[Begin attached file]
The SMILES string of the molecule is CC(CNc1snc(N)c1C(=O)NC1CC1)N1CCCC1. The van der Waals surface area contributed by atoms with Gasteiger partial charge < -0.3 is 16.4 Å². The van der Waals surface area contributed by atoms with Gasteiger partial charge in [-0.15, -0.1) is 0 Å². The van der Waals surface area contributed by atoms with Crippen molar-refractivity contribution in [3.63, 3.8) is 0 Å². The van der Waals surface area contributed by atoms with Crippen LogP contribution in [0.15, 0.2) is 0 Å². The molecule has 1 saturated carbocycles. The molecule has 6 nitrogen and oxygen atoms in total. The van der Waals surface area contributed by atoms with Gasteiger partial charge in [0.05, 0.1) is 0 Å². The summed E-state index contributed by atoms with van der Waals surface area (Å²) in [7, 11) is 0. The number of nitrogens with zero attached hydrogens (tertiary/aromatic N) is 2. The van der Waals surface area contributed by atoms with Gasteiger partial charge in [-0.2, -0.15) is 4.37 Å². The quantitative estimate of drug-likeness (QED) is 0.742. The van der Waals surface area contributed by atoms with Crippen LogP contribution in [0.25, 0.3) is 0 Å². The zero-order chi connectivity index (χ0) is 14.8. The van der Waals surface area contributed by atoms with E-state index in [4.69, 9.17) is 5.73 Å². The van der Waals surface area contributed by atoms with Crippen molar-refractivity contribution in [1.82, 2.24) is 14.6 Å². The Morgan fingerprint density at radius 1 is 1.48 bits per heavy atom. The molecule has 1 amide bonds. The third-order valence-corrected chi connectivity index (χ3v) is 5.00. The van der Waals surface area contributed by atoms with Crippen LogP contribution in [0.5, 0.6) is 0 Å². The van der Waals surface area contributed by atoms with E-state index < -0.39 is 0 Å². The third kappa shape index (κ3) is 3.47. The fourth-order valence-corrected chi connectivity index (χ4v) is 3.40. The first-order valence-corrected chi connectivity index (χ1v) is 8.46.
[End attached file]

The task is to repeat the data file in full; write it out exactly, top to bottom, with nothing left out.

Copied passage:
The SMILES string of the molecule is CC(CNc1snc(N)c1C(=O)NC1CC1)N1CCCC1. The van der Waals surface area contributed by atoms with Gasteiger partial charge < -0.3 is 16.4 Å². The van der Waals surface area contributed by atoms with Gasteiger partial charge in [-0.15, -0.1) is 0 Å². The van der Waals surface area contributed by atoms with Crippen molar-refractivity contribution in [3.63, 3.8) is 0 Å². The van der Waals surface area contributed by atoms with Crippen LogP contribution in [0.15, 0.2) is 0 Å². The molecule has 1 saturated carbocycles. The molecule has 6 nitrogen and oxygen atoms in total. The van der Waals surface area contributed by atoms with Gasteiger partial charge in [0.05, 0.1) is 0 Å². The summed E-state index contributed by atoms with van der Waals surface area (Å²) in [7, 11) is 0. The number of nitrogens with zero attached hydrogens (tertiary/aromatic N) is 2. The van der Waals surface area contributed by atoms with Gasteiger partial charge in [-0.2, -0.15) is 4.37 Å². The quantitative estimate of drug-likeness (QED) is 0.742. The van der Waals surface area contributed by atoms with Crippen LogP contribution in [0.25, 0.3) is 0 Å². The zero-order chi connectivity index (χ0) is 14.8. The van der Waals surface area contributed by atoms with E-state index in [4.69, 9.17) is 5.73 Å². The van der Waals surface area contributed by atoms with Crippen molar-refractivity contribution in [1.82, 2.24) is 14.6 Å². The Morgan fingerprint density at radius 1 is 1.48 bits per heavy atom. The molecule has 1 amide bonds. The third-order valence-corrected chi connectivity index (χ3v) is 5.00. The van der Waals surface area contributed by atoms with Crippen LogP contribution in [0.5, 0.6) is 0 Å². The van der Waals surface area contributed by atoms with E-state index < -0.39 is 0 Å². The third kappa shape index (κ3) is 3.47. The fourth-order valence-corrected chi connectivity index (χ4v) is 3.40. The first-order valence-corrected chi connectivity index (χ1v) is 8.46.